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Regular-article-logo Wednesday, 24 July 2024

In hotseat, after brush with Tada

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M.R. VENKATESH Chennai Published 23.05.04, 12:00 AM

Chennai, May 23: Subbulakshmi Jegadeesan became a Union minister of state yesterday in a political career that was nearly snuffed out by the Terrorists and Disruptive Activities (Prevention) Act in the 1990s.

An unassuming school teacher-turned-politician, Subbulakshmi was arrested in 1992 in connection with the murder of Padmanabha, the leader of the Eelam People’s Revolutionary Liberation Front, a Sri Lanka-based militant outfit.

Padmanabha had taken shelter in Tamil Nadu and was gunned down in June 1990 in an internecine fight in a flat at Kodambakkam, Chennai, by his outfit’s arch rival, the LTTE.

The arrest came as a near mortal blow to the low-profile but politically keen DMK leader from the Kongu Velalar community, also known as the Goundars, a dominant backward group in western Tamil Nadu.

The action followed speeded-up investigations into the murder during Jayalalithaa’s first regime in 1991-96. Padmanabha’s slaying had preceded Rajiv Gandhi’s assassination by an LTTE suicide bomber at Sriperumbudur in May 1991.

Among the core concern of investigators was the daring manner of Padmanabha’s murder — during M. Karunanidhi’s regime — and the way the assailants were “allowed to escape” from the state.

The DMK government was shortly after dismissed, in January 1991, by the Chandra Sekhar government in Delhi for allegedly passing on “sensitive information” to the LTTE in northern Sri Lanka.

Also drawing sharp criticism was the role of then state home secretary R. Nagarajan in handling the crisis following Padmanabha’s murder.

Among those arrested in the course of investigations by the Jayalalithaa government was Subbulakshmi.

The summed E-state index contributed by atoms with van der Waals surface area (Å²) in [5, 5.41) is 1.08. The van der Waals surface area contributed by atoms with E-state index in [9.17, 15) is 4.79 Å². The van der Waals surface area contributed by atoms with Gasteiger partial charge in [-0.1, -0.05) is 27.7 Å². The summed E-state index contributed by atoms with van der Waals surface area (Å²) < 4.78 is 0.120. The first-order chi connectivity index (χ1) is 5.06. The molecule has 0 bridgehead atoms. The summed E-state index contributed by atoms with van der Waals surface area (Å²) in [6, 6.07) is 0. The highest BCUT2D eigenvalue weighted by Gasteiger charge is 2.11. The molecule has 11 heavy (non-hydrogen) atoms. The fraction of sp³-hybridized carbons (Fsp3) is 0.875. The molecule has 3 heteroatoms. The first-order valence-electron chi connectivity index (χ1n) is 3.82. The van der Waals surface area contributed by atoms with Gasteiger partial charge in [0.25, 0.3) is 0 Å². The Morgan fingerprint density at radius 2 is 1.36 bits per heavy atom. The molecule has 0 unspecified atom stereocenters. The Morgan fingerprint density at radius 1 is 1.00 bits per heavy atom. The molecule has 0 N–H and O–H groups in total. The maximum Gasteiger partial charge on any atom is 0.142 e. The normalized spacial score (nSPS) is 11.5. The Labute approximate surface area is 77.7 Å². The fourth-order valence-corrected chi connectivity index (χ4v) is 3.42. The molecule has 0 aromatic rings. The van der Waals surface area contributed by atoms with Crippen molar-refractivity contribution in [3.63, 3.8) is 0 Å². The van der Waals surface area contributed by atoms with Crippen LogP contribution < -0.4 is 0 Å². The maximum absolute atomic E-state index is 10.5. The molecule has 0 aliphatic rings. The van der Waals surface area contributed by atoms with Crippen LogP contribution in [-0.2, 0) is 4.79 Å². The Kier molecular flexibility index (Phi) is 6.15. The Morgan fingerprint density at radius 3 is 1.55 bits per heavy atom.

Implicated in the alleged larger nexus between local political workers and the LTTE, Subbulakshmi was charged with being part of a network of LTTE sympathisers who supplied uniforms to the militants in northern Lanka.

The former minister for small and cottage industries — in the Karunanidhi cabinet of 1989-91 — was also accused of harbouring one of Padmanabha’s killers.

Arrested and jailed for several months under Tada, the predecessor of the Prevention of Terrorism Act, Subbulakshmi rubbished the charges as “politically motivated”.

She appealed to the Supreme Court, which first set her free on bail and, in 1998-99, discharged her from the case.

Subsequently, Subbulakshmi’s career took a turn for the better. She was appointed a deputy general secretary of the DMK around 1999, before youth wing leader and Karunanidhi’s son M.K. Stalin was elevated to that post last year.

Sources close to the DMK said the party leadership recommended Subbulakshmi to the Congress high command for inclusion in the Union ministry only after carefully verifying all the case papers relating to her.

Subbulakshmi is a first-time MP from Tiruchengode constituency.

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